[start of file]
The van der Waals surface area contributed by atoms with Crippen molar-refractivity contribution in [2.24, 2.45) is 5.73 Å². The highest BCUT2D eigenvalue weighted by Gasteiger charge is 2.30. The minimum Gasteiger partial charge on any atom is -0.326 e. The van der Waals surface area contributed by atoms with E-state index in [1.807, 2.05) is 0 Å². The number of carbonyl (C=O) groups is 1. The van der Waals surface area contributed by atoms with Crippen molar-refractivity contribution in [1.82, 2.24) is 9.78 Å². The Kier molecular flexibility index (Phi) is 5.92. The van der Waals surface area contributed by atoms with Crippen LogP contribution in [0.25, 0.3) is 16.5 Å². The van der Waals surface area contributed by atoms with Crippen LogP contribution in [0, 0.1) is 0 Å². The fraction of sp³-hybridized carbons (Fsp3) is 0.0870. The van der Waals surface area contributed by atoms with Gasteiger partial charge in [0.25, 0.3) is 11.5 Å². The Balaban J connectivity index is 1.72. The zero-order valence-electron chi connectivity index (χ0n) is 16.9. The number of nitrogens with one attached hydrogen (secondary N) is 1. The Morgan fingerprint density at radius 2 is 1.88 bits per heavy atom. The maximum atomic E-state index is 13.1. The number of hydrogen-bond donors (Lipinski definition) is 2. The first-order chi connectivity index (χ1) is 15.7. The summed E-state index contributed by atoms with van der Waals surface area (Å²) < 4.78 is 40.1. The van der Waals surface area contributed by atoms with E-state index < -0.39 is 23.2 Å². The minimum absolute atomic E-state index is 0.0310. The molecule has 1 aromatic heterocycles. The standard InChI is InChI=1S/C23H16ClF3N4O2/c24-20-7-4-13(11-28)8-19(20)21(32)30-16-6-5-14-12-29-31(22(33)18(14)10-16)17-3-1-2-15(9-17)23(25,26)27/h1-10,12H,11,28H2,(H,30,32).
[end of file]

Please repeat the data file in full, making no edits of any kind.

The van der Waals surface area contributed by atoms with Crippen molar-refractivity contribution in [2.24, 2.45) is 5.73 Å². The highest BCUT2D eigenvalue weighted by Gasteiger charge is 2.30. The minimum Gasteiger partial charge on any atom is -0.326 e. The van der Waals surface area contributed by atoms with E-state index in [1.807, 2.05) is 0 Å². The number of carbonyl (C=O) groups is 1. The van der Waals surface area contributed by atoms with Crippen molar-refractivity contribution in [1.82, 2.24) is 9.78 Å². The Kier molecular flexibility index (Phi) is 5.92. The van der Waals surface area contributed by atoms with Crippen LogP contribution in [0.25, 0.3) is 16.5 Å². The van der Waals surface area contributed by atoms with Crippen LogP contribution in [0, 0.1) is 0 Å². The fraction of sp³-hybridized carbons (Fsp3) is 0.0870. The van der Waals surface area contributed by atoms with Gasteiger partial charge in [0.25, 0.3) is 11.5 Å². The Balaban J connectivity index is 1.72. The zero-order valence-electron chi connectivity index (χ0n) is 16.9. The number of nitrogens with one attached hydrogen (secondary N) is 1. The Morgan fingerprint density at radius 2 is 1.88 bits per heavy atom. The maximum atomic E-state index is 13.1. The number of hydrogen-bond donors (Lipinski definition) is 2. The first-order chi connectivity index (χ1) is 15.7. The summed E-state index contributed by atoms with van der Waals surface area (Å²) < 4.78 is 40.1. The van der Waals surface area contributed by atoms with E-state index < -0.39 is 23.2 Å². The minimum absolute atomic E-state index is 0.0310. The molecule has 1 aromatic heterocycles. The standard InChI is InChI=1S/C23H16ClF3N4O2/c24-20-7-4-13(11-28)8-19(20)21(32)30-16-6-5-14-12-29-31(22(33)18(14)10-16)17-3-1-2-15(9-17)23(25,26)27/h1-10,12H,11,28H2,(H,30,32).